Use of the volatile variable in java

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Volatile in Java

First, you have to understand a little something about the Java memory model.The best way I can think of to describe it is if you imagine it this way pointed as below :
    • Each thread in Java takes place in a separate memory space (this is clearly untrue, so bear with me on this one).
    • You need to use special mechanisms to guarantee that communication happens between these threads, as you would on a message passing system.
    • Memory writes that happen in one thread can “leak through” and be seen by another thread, but this is by no means guaranteed. Without explicit communication, you can’t guarantee which writes get seen by other threads, or even the order in which they get seen.

The Java volatile modifier is an example of a special mechanism to guarantee that communication happens between threads. When one thread writes to a volatile variable, and another thread sees that write, the first thread is telling the second about all of the contents of memory up until it performed the write to that volatile variable.

At this point, I usually rely on a visual aid, which we call the “two cones” diagram, but which my officemate insists on calling the “two trapezoids” diagram, because he is picky. ready is a volatile boolean variable initialized to false, and answer is a non-volatile int variable initialized to 0.


volatile

The first thread writes to ready, which is going to be the sender side of the communications. The second thread reads from ready and sees the value the first thread wrote to it. It therefore becomes a receiver. Because this communication occurs, all of the memory contents seen by Thread 1, before it wrote to ready, must be visible to Thread 2, after it reads the value true for ready.

This guarantees that Thread 2 will print “42”, if it prints anything at all.

If ready were not volatile, what would happen? Well, there wouldn’t be anything explicitly communicating the values known by Thread 1 to Thread 2. As I pointed out before, the value written to the (now non-volatile) ready could “leak through” to Thread 2, so Thread 2 might see ready as true. However, the value for answer might not leak through. If the value for ready does leak through, and the value for answer doesn’t leak through, then this execution will print out 0.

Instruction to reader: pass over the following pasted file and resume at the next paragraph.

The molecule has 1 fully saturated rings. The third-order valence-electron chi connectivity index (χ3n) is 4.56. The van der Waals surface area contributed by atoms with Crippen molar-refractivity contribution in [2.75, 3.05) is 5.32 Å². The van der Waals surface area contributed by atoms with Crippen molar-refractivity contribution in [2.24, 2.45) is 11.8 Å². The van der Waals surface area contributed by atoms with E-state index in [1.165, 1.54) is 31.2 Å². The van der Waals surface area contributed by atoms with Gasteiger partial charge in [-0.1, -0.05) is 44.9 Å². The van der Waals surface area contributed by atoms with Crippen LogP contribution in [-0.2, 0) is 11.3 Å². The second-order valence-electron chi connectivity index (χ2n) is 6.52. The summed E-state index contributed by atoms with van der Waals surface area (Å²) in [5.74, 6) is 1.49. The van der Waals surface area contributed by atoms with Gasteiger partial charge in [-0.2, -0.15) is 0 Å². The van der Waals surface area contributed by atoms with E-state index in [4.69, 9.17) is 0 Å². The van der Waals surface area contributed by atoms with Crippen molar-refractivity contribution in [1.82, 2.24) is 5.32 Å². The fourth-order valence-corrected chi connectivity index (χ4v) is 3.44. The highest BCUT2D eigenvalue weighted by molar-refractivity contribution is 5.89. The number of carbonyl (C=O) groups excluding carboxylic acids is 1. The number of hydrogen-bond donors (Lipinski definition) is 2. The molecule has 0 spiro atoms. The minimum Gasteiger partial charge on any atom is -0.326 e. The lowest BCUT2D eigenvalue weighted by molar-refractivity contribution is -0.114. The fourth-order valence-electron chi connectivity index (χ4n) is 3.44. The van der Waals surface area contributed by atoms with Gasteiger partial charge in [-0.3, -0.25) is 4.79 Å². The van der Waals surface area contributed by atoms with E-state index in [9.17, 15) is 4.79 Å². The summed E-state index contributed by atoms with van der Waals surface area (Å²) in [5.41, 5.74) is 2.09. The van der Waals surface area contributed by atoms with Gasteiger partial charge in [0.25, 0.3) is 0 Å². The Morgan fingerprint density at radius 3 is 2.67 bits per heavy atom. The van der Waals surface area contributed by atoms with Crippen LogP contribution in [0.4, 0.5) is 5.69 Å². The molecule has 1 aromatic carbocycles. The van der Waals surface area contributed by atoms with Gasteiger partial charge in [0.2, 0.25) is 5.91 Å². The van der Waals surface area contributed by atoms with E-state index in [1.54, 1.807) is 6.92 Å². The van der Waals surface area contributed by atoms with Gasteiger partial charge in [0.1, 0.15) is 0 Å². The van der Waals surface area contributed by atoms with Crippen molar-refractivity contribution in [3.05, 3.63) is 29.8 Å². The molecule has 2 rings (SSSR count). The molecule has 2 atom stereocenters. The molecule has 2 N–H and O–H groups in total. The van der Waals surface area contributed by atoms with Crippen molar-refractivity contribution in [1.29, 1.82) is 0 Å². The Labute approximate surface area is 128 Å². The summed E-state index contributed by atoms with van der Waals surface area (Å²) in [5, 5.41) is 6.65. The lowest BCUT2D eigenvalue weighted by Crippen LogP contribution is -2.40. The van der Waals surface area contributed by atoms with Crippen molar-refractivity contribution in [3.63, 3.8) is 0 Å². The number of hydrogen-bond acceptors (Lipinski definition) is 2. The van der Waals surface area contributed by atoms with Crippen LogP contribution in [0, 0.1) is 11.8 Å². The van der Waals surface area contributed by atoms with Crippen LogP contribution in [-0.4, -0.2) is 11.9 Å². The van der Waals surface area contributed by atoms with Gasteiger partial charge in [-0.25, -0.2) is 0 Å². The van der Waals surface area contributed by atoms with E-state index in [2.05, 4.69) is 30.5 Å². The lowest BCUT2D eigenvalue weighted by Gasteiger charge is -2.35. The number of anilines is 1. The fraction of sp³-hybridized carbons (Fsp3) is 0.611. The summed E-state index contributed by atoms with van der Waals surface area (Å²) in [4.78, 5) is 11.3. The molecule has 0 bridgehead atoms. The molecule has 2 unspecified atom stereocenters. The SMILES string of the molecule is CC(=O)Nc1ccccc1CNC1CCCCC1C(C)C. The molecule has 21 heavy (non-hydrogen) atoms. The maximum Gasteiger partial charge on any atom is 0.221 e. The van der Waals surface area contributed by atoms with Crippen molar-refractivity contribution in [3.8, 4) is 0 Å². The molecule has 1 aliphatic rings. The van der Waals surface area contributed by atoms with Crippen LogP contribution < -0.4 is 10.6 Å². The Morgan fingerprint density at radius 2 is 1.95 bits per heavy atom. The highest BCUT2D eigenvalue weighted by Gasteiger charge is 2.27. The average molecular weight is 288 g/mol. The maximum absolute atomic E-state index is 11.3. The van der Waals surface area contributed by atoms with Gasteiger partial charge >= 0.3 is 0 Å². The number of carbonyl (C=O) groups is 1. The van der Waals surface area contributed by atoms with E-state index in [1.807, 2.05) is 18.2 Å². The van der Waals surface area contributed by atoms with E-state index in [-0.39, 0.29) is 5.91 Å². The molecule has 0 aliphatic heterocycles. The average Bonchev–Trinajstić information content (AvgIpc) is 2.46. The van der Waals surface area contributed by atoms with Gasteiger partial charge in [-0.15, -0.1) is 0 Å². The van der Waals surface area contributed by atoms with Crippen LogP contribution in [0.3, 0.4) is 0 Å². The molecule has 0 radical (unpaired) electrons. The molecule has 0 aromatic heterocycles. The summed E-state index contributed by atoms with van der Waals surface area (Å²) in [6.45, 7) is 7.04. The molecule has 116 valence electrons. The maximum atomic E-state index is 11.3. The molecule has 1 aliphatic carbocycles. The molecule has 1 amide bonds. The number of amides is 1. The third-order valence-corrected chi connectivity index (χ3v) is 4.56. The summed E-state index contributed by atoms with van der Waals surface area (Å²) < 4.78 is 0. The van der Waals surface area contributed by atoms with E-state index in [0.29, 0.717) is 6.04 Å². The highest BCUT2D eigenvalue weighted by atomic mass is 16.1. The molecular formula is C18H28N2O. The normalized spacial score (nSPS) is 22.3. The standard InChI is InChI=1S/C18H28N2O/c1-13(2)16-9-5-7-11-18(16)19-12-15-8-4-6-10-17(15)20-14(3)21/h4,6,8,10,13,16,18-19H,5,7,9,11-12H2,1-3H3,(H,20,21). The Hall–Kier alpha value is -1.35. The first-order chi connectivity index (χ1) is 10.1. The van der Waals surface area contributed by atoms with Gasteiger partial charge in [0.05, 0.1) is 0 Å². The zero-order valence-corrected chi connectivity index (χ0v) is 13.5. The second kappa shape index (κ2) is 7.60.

We call the communications points “happens-before” relationships, in the language of the Java memory model.

(Minor niggle: The read of ready doesn’t just ensure that Thread 2 sees the contents of memory of Thread 1 up until it wrote to ready, it also ensures that Thread 2 sees the contents of memory of any other thread that wrote to ready up until that point.)


With this in mind, let’s look at the

Double Checked Locking

I still get a lot of questions about whether double-checked locking works in Java, and I should probably post something to clear it up. And I’ll plug Josh Bloch’s new book, too.

Double Checked Locking is this idiom:

The point of this code is to avoid synchronization when the object has already been constructed. This code doesn’t work in Java. The basic principle is that compiler transformations (this includes the JIT, which is the optimizer that the JVM uses) can change the code around so that the code in the Helper constructor occurs the write to the helper variable. If it does this, then after the constructing thread writes to helper, but before it actually finishes constructing the object, another thread can come along and read helper .

The point of this code is to avoid synchronization when the object has already been constructed. This code doesn’t work in Java. The basic principle is that compiler transformations (this includes the JIT, which is the optimizer that the JVM uses) can change the code around so that the code in the Helper constructor occurs after the write to the helper variable. If it does this, then after the constructing thread writes to helper, but before it actually finishes constructing the object, another thread can come along and read helper before it is finished initializing.

To refresh your memory, it goes like this:

 

The  object of the double-checked locking pattern is to avoid synchronization when reading a lazily constructed singleton that is shared between threads. If you have already constructed the object, the helper field will not be null, so you won’t have to perform the synchronization.

However, this is only part of the solution. If one thread creates the object, it has to communicate the contents of its memory to another thread. Otherwise, the object will just sit in the first thread’s memory. How do we communicate the contents of memory to another thread? Well, we can use volatile variables. That’s why helper has to be volatile — so that other threads see the fully constructed object.

Locking in Java also forms these “happens-before” communication points. An unlock is the sender side, and a lock on the same variable is the receiver side. The reason that doesn’t work for (non-volatile) double-checked locking is that only the writing thread ever performs the locking. The whole point of the idiom is that the reader side doesn’t do the locking. Without the explicit communication in the form of the volatile variable, the reading thread will never see the update performed by the writer thread.

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